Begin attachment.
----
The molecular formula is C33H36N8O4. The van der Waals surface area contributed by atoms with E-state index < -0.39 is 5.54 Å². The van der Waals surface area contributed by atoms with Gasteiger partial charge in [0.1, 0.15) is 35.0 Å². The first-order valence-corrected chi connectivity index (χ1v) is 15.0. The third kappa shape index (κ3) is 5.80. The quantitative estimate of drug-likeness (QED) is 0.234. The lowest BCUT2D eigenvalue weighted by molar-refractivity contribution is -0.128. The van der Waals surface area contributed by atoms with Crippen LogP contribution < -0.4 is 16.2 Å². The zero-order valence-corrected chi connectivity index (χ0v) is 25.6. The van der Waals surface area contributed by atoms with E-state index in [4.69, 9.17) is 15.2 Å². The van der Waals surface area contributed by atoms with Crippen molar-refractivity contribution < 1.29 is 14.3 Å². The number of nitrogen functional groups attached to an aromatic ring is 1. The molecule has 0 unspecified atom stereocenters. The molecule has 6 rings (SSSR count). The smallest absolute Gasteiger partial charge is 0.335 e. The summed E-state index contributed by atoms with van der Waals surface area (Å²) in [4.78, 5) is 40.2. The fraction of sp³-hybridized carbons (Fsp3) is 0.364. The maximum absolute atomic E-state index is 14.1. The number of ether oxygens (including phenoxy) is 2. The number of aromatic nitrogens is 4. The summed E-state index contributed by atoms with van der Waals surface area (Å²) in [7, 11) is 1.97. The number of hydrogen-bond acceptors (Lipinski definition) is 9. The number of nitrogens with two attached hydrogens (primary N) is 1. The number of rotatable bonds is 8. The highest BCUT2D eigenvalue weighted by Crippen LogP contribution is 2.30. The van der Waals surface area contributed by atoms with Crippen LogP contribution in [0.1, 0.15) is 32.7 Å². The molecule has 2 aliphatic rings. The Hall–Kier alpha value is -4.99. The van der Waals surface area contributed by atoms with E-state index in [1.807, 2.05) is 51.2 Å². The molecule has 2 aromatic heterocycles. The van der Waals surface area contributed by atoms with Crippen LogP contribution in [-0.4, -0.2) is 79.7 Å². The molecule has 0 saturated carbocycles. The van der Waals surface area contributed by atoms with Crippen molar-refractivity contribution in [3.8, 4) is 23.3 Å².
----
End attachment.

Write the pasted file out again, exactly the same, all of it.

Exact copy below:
The molecular formula is C33H36N8O4. The van der Waals surface area contributed by atoms with E-state index < -0.39 is 5.54 Å². The van der Waals surface area contributed by atoms with Gasteiger partial charge in [0.1, 0.15) is 35.0 Å². The first-order valence-corrected chi connectivity index (χ1v) is 15.0. The third kappa shape index (κ3) is 5.80. The quantitative estimate of drug-likeness (QED) is 0.234. The lowest BCUT2D eigenvalue weighted by molar-refractivity contribution is -0.128. The van der Waals surface area contributed by atoms with Crippen LogP contribution < -0.4 is 16.2 Å². The zero-order valence-corrected chi connectivity index (χ0v) is 25.6. The van der Waals surface area contributed by atoms with E-state index in [4.69, 9.17) is 15.2 Å². The van der Waals surface area contributed by atoms with Crippen molar-refractivity contribution < 1.29 is 14.3 Å². The number of nitrogen functional groups attached to an aromatic ring is 1. The molecule has 0 unspecified atom stereocenters. The molecule has 6 rings (SSSR count). The smallest absolute Gasteiger partial charge is 0.335 e. The summed E-state index contributed by atoms with van der Waals surface area (Å²) in [4.78, 5) is 40.2. The fraction of sp³-hybridized carbons (Fsp3) is 0.364. The maximum absolute atomic E-state index is 14.1. The number of ether oxygens (including phenoxy) is 2. The number of aromatic nitrogens is 4. The summed E-state index contributed by atoms with van der Waals surface area (Å²) in [7, 11) is 1.97. The number of hydrogen-bond acceptors (Lipinski definition) is 9. The number of nitrogens with two attached hydrogens (primary N) is 1. The number of rotatable bonds is 8. The highest BCUT2D eigenvalue weighted by Crippen LogP contribution is 2.30. The van der Waals surface area contributed by atoms with Crippen LogP contribution in [0.1, 0.15) is 32.7 Å². The molecule has 2 aliphatic rings. The Hall–Kier alpha value is -4.99. The van der Waals surface area contributed by atoms with E-state index in [1.807, 2.05) is 51.2 Å². The molecule has 2 aromatic heterocycles. The van der Waals surface area contributed by atoms with Crippen LogP contribution in [-0.4, -0.2) is 79.7 Å². The molecule has 0 saturated carbocycles. The van der Waals surface area contributed by atoms with Crippen molar-refractivity contribution in [3.8, 4) is 23.3 Å².